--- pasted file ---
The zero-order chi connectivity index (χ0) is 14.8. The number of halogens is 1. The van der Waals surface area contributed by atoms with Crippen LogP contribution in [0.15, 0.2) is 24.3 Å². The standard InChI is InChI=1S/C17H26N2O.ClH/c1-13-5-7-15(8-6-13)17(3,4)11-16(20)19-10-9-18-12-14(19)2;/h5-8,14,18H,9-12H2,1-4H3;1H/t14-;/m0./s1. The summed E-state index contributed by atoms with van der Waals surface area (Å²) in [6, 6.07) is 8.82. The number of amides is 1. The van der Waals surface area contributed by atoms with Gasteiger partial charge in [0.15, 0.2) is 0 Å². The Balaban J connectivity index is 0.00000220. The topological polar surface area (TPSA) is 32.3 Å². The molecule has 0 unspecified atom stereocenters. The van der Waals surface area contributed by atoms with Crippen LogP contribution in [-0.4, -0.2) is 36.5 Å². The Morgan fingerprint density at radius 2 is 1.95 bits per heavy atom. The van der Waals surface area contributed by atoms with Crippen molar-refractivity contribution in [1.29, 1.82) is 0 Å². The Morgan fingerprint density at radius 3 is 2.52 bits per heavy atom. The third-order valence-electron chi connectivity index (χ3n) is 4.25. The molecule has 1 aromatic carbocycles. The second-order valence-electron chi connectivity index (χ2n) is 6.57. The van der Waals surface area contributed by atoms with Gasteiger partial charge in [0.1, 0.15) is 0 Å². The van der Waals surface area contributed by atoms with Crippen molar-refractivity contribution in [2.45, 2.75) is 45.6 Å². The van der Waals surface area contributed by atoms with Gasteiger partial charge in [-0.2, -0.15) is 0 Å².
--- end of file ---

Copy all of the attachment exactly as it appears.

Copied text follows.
The zero-order chi connectivity index (χ0) is 14.8. The number of halogens is 1. The van der Waals surface area contributed by atoms with Crippen LogP contribution in [0.15, 0.2) is 24.3 Å². The standard InChI is InChI=1S/C17H26N2O.ClH/c1-13-5-7-15(8-6-13)17(3,4)11-16(20)19-10-9-18-12-14(19)2;/h5-8,14,18H,9-12H2,1-4H3;1H/t14-;/m0./s1. The summed E-state index contributed by atoms with van der Waals surface area (Å²) in [6, 6.07) is 8.82. The number of amides is 1. The van der Waals surface area contributed by atoms with Gasteiger partial charge in [0.15, 0.2) is 0 Å². The Balaban J connectivity index is 0.00000220. The topological polar surface area (TPSA) is 32.3 Å². The molecule has 0 unspecified atom stereocenters. The van der Waals surface area contributed by atoms with Crippen LogP contribution in [-0.4, -0.2) is 36.5 Å². The Morgan fingerprint density at radius 2 is 1.95 bits per heavy atom. The van der Waals surface area contributed by atoms with Crippen molar-refractivity contribution in [1.29, 1.82) is 0 Å². The Morgan fingerprint density at radius 3 is 2.52 bits per heavy atom. The third-order valence-electron chi connectivity index (χ3n) is 4.25. The molecule has 1 aromatic carbocycles. The second-order valence-electron chi connectivity index (χ2n) is 6.57. The van der Waals surface area contributed by atoms with Gasteiger partial charge in [0.1, 0.15) is 0 Å². The van der Waals surface area contributed by atoms with Crippen molar-refractivity contribution in [2.45, 2.75) is 45.6 Å². The van der Waals surface area contributed by atoms with Gasteiger partial charge in [-0.2, -0.15) is 0 Å².